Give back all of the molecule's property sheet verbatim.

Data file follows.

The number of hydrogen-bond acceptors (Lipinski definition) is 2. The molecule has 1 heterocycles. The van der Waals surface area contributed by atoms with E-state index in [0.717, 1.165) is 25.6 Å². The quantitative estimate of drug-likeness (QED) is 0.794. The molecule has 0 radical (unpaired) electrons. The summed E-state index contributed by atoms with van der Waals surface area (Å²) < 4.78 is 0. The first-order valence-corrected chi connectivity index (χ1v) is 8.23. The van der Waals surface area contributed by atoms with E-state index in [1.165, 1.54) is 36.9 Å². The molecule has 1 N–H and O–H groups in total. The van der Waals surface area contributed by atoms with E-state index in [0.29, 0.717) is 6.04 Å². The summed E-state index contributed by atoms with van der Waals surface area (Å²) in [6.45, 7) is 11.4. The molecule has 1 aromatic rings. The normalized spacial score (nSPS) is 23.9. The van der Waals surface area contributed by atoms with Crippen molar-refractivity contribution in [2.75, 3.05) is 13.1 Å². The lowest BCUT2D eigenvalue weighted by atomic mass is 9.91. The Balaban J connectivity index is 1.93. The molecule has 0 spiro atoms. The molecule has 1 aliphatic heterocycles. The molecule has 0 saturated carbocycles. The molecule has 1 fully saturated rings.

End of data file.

The number of hydrogen-bond acceptors (Lipinski definition) is 2. The molecule has 1 heterocycles. The van der Waals surface area contributed by atoms with E-state index in [0.717, 1.165) is 25.6 Å². The quantitative estimate of drug-likeness (QED) is 0.794. The molecule has 0 radical (unpaired) electrons. The summed E-state index contributed by atoms with van der Waals surface area (Å²) < 4.78 is 0. The first-order valence-corrected chi connectivity index (χ1v) is 8.23. The van der Waals surface area contributed by atoms with E-state index in [1.165, 1.54) is 36.9 Å². The molecule has 1 N–H and O–H groups in total. The van der Waals surface area contributed by atoms with E-state index in [0.29, 0.717) is 6.04 Å². The summed E-state index contributed by atoms with van der Waals surface area (Å²) in [6.45, 7) is 11.4. The molecule has 1 aromatic rings. The normalized spacial score (nSPS) is 23.9. The van der Waals surface area contributed by atoms with Crippen molar-refractivity contribution in [2.75, 3.05) is 13.1 Å². The lowest BCUT2D eigenvalue weighted by atomic mass is 9.91. The Balaban J connectivity index is 1.93. The molecule has 0 spiro atoms. The molecule has 1 aliphatic heterocycles. The molecule has 0 saturated carbocycles. The molecule has 1 fully saturated rings.